Watch it – because it’s great. Then, play it again and listen with your eyes closed. Don’t think cars. Think startups.
What do you hear?
Start with a simple idea. Stop thinking. Start doing … Drink more coffee. Build a prototype. Mould it shape it. Hate it. Start over …
Now, despite the hype and energy around startups, I often wonder why they don’t take a small proportion of their often overblown valuations and invest in advertising. And I don’t mean advertising for themselves … I mean in brand building for the sector. Surely there are some grand stories to be told and some people to inspire.
If the car industry was the powerhouse innovator of the 20th Century economy, then surely we should look to the startup industry in the 21st. It’s about time we told some stories.
Yes, Foursquare has offered business tools for some time now, but if you look at most of the company’s developments over the past year or so, they’ve been largely on the consumer side:
- the new mobile app experience
- the new check-in history page
- adding restaurant reservations via OpenTable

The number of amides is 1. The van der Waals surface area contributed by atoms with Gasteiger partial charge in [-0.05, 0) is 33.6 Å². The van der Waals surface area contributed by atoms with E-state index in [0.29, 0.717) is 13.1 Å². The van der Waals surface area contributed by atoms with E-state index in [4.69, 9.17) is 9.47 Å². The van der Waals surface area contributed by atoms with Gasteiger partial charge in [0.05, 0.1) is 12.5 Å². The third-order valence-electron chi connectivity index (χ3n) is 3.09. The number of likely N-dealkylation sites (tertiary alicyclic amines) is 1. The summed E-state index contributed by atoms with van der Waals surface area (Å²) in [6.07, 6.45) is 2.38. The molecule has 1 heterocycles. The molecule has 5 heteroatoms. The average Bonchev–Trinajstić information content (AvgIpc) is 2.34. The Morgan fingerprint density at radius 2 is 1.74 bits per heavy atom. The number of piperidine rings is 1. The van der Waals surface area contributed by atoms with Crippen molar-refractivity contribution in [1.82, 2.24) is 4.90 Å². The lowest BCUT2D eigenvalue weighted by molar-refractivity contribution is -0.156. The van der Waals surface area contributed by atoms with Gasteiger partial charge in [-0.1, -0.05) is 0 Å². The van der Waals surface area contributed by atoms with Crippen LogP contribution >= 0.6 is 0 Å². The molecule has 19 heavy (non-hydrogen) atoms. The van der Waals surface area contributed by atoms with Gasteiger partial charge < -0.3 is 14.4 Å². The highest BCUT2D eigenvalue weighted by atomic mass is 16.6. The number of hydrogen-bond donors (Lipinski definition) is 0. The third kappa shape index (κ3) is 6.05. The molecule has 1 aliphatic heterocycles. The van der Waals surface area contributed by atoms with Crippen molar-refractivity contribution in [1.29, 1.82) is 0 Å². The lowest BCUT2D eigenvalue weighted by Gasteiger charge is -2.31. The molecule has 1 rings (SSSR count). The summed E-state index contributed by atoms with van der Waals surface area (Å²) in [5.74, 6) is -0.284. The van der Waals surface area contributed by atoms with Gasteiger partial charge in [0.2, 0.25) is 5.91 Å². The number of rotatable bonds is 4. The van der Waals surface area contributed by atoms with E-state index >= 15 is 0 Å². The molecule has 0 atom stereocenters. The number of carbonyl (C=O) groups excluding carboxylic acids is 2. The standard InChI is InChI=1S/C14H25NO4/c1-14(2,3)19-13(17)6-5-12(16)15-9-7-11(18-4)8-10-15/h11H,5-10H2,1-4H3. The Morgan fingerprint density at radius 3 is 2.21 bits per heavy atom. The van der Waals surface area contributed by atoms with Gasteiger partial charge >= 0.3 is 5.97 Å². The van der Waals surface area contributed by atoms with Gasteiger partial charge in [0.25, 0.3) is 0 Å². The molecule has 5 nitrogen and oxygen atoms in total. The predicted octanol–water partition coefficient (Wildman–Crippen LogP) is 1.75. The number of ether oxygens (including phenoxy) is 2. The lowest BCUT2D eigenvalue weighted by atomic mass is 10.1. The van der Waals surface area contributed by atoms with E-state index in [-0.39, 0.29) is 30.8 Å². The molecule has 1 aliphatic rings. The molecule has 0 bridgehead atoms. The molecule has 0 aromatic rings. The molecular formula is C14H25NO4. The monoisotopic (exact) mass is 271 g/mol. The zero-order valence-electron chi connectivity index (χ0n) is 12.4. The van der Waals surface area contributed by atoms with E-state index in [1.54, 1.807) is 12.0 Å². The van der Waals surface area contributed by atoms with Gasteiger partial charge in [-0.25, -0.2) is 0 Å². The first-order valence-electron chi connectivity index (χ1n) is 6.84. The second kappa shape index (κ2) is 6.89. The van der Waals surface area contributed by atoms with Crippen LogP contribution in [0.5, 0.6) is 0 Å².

- the new search and discovery options
- adding restaurant menus
Heck, Foursquare is even pitching today’s news on the consumer side, saying that “keeping up with the places you love has never been easier!”
But, make no mistake, this is a tool for local business owners.
The deal is that business owners can now send out updates via the Friends’ Activity tab to their most frequent customers/visitors, and to anyone that’s “liked” the business.
In other words, businesses are now being treated (to a degree) like friends.
It’s a big step on the PUSH side of marketing, and no doubt sets the stage for even bigger news that should be coming soon: Some kind of push-based advertising platform that will allow businesses to advertise to consumers that are in their immediate vicinity.
This becomes, then, sort of a testing ground for that later ad program — a way to get Foursquare users familiar with the idea of getting push messaging from businesses.